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Jan. 27, 2015

OSHA cites Idaho steel manufacturer following last year's
death of welder who fell from misused forklift
Serious safety violations found at Superior Steel

BOISE, Idaho – Ernesto Paramo never knew his shift on August 4 would be his last, leaving his family and friends to grieve his untimely death. The 30-year-old welder clocked in as he had many times before and then went to work at Superior Steel Products Inc. Paramo was in an unsecured basket raised improperly on a forklift about nine feet off the floor when the basket fell off a forklift onto the concrete floor below. Sadly, Paramo is not alone; in the past year, nearly one-in-four Idaho workplace fatalities were a result of improper forklift use.

An investigation by the U.S. Department of Labor's Occupational Safety and Health Administration found Superior Steel did not protect employees from numerous hazards related to the use of forklifts, including training, modifications and operation. Investigators also discovered confined space, flammable liquid and respiratory hazards. OSHA has proposed fines of $38,780 for these violations.

"We send our condolences to the family and friends of Ernesto Paramo. They lost someone they loved because Superior Steel Products did not ensure basic safety procedures for dangerous heavy equipment," said Galen Blanton, acting OSHA regional administrator in Seattle.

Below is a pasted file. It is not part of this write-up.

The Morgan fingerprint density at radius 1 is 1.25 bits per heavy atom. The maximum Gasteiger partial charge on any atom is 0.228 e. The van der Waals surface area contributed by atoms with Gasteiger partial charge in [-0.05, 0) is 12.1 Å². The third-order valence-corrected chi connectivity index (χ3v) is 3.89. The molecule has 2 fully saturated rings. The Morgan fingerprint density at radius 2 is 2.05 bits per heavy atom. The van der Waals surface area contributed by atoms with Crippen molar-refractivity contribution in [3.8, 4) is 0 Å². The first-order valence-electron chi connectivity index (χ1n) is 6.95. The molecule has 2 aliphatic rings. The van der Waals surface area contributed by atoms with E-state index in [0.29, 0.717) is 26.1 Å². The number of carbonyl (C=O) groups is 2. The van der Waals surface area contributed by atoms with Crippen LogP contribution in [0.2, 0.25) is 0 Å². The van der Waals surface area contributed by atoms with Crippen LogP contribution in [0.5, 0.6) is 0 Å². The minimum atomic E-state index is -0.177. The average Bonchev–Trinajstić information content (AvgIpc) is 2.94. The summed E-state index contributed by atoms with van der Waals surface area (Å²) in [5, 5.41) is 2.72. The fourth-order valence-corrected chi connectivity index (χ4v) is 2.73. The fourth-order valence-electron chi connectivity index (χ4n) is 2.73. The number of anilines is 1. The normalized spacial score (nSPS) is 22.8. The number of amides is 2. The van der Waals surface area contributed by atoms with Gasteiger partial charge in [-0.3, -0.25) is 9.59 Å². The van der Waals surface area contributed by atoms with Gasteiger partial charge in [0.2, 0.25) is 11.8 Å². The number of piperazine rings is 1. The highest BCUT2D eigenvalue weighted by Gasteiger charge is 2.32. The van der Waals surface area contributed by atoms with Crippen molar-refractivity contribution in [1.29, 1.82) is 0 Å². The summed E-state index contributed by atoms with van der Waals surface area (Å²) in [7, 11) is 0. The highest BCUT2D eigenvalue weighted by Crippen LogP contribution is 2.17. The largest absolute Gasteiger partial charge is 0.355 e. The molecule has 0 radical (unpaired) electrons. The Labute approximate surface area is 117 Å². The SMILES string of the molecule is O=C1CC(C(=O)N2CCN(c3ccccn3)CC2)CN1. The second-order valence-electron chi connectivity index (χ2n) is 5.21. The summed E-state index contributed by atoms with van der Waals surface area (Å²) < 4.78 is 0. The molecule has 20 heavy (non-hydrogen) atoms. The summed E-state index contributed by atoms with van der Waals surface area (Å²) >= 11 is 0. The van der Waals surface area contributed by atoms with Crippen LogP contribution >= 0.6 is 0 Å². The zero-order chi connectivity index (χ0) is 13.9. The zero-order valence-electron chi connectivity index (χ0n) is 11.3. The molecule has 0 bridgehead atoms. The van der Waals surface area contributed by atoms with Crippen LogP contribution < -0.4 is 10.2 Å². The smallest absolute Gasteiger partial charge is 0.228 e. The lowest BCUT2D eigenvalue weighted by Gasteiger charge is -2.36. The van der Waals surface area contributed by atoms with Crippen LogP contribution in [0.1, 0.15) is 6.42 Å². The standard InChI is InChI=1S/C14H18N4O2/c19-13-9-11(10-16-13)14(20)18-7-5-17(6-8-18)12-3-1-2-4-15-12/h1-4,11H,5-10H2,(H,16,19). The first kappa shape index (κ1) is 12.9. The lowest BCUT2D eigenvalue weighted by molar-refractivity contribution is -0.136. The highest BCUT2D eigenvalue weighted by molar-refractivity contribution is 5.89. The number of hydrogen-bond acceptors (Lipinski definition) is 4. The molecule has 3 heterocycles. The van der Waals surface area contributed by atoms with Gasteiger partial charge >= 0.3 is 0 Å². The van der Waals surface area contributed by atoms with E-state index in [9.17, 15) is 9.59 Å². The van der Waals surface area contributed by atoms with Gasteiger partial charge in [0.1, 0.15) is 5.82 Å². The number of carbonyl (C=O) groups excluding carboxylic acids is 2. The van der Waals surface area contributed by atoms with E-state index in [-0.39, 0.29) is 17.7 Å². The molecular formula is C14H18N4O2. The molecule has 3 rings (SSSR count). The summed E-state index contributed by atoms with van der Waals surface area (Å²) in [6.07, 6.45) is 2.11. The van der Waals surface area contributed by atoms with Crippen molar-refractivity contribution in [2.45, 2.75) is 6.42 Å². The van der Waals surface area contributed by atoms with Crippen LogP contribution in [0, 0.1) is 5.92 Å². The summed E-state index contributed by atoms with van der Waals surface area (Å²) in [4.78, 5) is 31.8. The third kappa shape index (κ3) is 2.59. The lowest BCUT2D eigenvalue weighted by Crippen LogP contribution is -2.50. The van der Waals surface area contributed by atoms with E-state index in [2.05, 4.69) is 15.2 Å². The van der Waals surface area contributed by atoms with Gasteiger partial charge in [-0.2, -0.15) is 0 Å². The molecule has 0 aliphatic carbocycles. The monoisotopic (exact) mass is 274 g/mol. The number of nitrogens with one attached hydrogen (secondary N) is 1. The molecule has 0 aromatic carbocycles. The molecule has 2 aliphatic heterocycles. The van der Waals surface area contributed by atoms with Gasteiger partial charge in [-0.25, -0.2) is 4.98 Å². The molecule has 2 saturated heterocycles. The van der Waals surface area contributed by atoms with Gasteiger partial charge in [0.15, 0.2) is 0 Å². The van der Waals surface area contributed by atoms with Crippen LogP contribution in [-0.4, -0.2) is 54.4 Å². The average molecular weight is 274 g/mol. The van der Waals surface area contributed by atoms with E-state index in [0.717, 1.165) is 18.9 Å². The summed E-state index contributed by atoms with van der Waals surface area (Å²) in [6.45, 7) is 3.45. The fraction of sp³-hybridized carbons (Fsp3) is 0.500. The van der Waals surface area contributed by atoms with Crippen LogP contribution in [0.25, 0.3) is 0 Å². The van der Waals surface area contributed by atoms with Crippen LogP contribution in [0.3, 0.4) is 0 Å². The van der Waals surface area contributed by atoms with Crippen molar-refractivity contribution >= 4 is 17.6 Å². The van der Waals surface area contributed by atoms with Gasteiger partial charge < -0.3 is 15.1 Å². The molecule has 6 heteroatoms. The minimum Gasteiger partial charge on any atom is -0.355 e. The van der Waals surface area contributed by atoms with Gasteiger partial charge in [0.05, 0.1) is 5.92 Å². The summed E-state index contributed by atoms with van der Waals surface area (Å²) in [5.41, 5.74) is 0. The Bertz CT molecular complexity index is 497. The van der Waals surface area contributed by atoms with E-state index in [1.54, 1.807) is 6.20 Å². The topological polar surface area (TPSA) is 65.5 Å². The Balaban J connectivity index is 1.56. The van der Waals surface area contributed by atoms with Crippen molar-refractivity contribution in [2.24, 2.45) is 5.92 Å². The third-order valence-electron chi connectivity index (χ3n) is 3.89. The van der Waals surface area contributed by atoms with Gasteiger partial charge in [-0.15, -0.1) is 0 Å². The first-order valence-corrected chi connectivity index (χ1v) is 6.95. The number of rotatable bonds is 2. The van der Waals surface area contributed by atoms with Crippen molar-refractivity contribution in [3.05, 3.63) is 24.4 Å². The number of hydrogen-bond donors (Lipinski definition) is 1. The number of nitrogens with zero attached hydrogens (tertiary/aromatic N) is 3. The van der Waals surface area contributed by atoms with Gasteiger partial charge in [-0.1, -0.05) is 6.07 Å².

OSHA's Boise Area Office has developed a Local Emphasis Program for the Powered Industrial Trucks enforcement program* to target many of the hazards found during their investigation.

Based in Caldwell, Superior Steel Products is a manufacturer of steel and aluminum storage tanks, such as crude oil tankers, aviation fuel storage, fuel transportation tanks, fertilizer storage tanks and chemical transportation tanks.

To ask questions, obtain compliance assistance, file a complaint, or report workplace hospitalizations, fatalities, amputations, loss of an eye or situations posing imminent danger to workers, the public should call OSHA's toll-free hotline at 800-321-OSHA (6742) or the agency's Boise office at 208-321-2960

Under the Occupational Safety and Health Act of 1970, employers are responsible for providing safe and healthful workplaces for their employees. OSHA's role is to ensure these conditions for America's working men and women by setting and enforcing standards, and providing training, education and assistance. For more information, visit


Media Contacts:

Leo F. Kay, 415-625-2630,
Jose A. Carnevali, 415-625-2631,

Release Number: 15-9-SAN

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